When you think “lyrics” there are a select few guys who come to mind. Wordplay, technical ability, metaphor, and storytelling abilities are among the many factors that make any artist an elite lyricist. If we were to put together a top 10 list of who the best lyricists in the history of the art were, nine times out of 10 Lupe Fiasco and Nas are popping up on those lists.
They represent the scholars of the ghetto. Nas and Lupe are both well versed in knowledge and put together equally well written verses. Nas says he would have been “Ivy League” if America played fair while Lupe thinks that you’d have to go to “Harvard” to be a Lupe Stan. With like minds, it’s puzzling why these two haven’t come together for a collaboration in the twilight of their respective careers.
Upon his arrival Nas was heralded as one of the greatest pens in hip hop history. His verses were vivid recounts of the things he saw growing up in the Queensbridge projects of New York City. Some good and some bad, he managed to provide a glimmer of hope for those coming up after him who share the same struggles. The story was deep, but Nas’ natural way with words was what set him apart from others. His debut and subsequent works were held in high regard with critics, but more importantly Nas’ work has inspired fellow MCs from the 90’s to today. One of those artists is Lupe Fiasco.
A rookie boy, the cookie didn’t make no profit
A stranger to the block, I damn near had to make them cop it
It only took a fiend to taste it once to say it’s garbage
I brought it back to papi, ain’t trying to take no losses
He focuses on my emotionless young dealer face then pauses
He gives me powder, he has faith in Nas’ ambitions to distribute coke
– Nas, Triple Beam Dreams
Lupe has never been shy about his admiration for Nasir Jones. He’s gone on record to state that he believes that Nas is the Greatest MC of All Times. He’s stated many of times that Illmatic and Nas’ second album, It Was Written, changed his life. He even took to OkayPlayer back in 2008 to write a tribute to Nas where declared him his favorite rapper.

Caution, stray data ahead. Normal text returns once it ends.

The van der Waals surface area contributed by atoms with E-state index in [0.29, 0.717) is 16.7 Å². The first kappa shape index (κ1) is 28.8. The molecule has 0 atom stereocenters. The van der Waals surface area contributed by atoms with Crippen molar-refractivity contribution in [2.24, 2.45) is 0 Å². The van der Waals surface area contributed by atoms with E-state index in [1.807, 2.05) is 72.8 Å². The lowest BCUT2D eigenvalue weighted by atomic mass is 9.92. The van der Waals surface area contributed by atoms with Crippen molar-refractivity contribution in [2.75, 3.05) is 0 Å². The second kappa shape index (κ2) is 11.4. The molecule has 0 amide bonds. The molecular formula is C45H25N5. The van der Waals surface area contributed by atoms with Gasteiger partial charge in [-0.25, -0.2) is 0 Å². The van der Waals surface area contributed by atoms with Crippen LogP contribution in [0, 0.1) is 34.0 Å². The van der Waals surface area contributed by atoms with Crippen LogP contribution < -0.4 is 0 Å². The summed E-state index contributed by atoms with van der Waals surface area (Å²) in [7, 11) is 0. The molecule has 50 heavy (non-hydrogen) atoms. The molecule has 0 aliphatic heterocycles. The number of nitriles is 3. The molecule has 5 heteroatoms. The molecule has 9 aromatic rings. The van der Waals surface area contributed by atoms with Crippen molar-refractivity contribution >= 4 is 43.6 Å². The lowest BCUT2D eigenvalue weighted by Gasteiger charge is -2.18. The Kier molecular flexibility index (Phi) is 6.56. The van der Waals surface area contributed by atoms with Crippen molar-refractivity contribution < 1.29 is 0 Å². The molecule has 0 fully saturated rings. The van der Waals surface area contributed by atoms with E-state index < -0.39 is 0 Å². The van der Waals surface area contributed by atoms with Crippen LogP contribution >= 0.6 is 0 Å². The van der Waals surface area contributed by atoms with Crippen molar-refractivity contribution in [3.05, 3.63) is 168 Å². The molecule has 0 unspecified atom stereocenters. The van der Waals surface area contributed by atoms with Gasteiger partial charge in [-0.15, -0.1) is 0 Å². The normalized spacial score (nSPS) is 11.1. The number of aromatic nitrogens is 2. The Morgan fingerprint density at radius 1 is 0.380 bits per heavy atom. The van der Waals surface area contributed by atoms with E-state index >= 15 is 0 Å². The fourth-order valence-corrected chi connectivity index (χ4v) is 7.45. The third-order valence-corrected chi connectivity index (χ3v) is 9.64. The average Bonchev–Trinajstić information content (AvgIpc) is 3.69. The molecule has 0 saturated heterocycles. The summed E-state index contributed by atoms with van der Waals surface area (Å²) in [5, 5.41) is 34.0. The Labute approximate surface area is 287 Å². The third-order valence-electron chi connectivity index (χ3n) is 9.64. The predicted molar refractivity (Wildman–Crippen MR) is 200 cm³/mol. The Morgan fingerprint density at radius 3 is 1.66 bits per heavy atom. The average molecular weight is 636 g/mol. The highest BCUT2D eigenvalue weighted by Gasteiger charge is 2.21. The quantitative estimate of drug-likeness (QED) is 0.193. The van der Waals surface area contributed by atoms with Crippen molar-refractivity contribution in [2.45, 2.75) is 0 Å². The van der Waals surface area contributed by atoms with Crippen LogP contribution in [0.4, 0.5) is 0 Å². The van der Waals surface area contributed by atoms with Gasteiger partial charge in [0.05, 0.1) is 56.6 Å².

There are so many similarities between the two. Both came into hip hop predestined to be be greats. Where Nas is the king of using his gift to tell stories with vivid imagery, Lupe is a verbal gymnast that stacks layers of double entendres into his bars with grace. Their styles juxtapose each other down to their vocal tones. They’re both products of some of America’s most dangerous neighborhoods who found a way to use their talents to escape the lifestyle that many of the subjects in their rhymes succumbed to. The praises here aren’t one sided either. Nas acknowledged Lupe as one of the artists keeping the spirit of hip hop alive after his infamous claims of it being “dead.”
See, I could walk the walk, couldn’t really talk the talk
Had to get my talk to properly explain my walk
Cause this lack in talk had my walk looking off
Now I’m over the limp
Watch how they mugs drop when they see my Verbal’s able
That’s the Usual
When I was po’ I was low
Now me and my Chaps cop Purple Label
– Lupe Fiasco, Failure
I’m scratching my head here. I’m not sure why these two haven’t been able to come together yet. There have been rumors in the past, but nothing has come to fruition. Sure, Lupe has had his share of troubles with his label, but I don’t think anyone would turn down a Nas feature if it makes perfect sense.
This one is overdue. As of the release of Tetsuo & Youth, Lupe Fiasco is officially an independent artist so there shouldn’t be anything stopping this from happening. Imagine these two getting together over some of the best production No I.D. or DJ Premier could muster to possibly resurrect the tale of Michael Young History—the character from the stories told on Lupe’s first two albums. C’mon guys, don’t let the fans down.
They’re two of the greatest writers hip hop has ever seen and have both acknowledged each other as so, so with all this talk….
Why haven’t they collaborated yet?